A mustached man told us about the development plans, immediately went right into the whole thing, planned year by year, just by me asking a question. Because, you know, it's what he cares about. He loves this place too.
Inside the waiting room, it was a library, only there no books, only people sitting on benches with radiators underneath them, waiting to be read.
And why can't we make rooms like this anymore? Don't we care about libraries anymore? Where have all the waiting room writers gone? Their children do what now, who knows, but do they come back and bring their children and tell them that their great grandfathers created those moldings, or bent these planks of wood, or carved those massive stairs? Set those windows in place, and oiled the hands of that clock. Or waited every morning to go to work in that mythical city across the river, in the fog and then out of the fog in the evening, back home through this station every day.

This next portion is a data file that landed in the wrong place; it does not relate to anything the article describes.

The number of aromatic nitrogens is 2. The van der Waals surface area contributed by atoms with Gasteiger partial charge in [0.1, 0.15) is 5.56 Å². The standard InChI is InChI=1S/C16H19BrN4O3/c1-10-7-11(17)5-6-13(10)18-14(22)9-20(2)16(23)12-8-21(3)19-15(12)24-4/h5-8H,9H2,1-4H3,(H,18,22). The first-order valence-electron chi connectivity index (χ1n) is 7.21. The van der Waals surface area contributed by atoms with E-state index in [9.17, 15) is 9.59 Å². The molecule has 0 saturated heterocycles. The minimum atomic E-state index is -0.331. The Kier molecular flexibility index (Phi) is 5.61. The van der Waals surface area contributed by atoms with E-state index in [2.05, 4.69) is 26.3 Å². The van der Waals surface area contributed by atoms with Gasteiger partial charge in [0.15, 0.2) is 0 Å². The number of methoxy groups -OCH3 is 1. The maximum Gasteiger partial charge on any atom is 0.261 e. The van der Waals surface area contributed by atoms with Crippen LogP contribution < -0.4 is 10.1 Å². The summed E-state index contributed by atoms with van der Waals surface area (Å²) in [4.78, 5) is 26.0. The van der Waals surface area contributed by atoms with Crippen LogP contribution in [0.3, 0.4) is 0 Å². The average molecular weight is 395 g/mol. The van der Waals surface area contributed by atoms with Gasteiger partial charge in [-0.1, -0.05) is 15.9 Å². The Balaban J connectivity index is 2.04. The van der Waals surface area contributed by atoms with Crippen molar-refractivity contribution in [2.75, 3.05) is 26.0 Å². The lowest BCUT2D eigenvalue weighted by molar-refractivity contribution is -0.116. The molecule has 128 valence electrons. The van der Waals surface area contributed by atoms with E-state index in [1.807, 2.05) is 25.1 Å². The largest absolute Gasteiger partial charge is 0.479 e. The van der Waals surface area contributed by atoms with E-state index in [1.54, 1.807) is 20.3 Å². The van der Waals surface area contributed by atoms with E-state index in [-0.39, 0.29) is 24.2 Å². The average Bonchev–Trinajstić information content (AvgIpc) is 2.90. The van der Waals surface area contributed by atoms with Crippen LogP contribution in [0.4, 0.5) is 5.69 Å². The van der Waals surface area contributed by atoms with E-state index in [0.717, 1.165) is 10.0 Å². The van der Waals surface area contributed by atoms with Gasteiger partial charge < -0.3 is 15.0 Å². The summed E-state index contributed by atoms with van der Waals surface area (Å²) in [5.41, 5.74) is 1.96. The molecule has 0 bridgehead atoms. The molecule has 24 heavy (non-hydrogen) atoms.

So this was the best part of Hoboken, how everything was designed to get you somewhere. How we caught a taxi back through the streets, and how it shone blue and sandstone and concrete against the rest of the world which we could see around us but were safe from.
More pics of the Hoboken waterfront here (though frankly, none as good as that first shot, goddamn) and of Lackawanna Train Station here.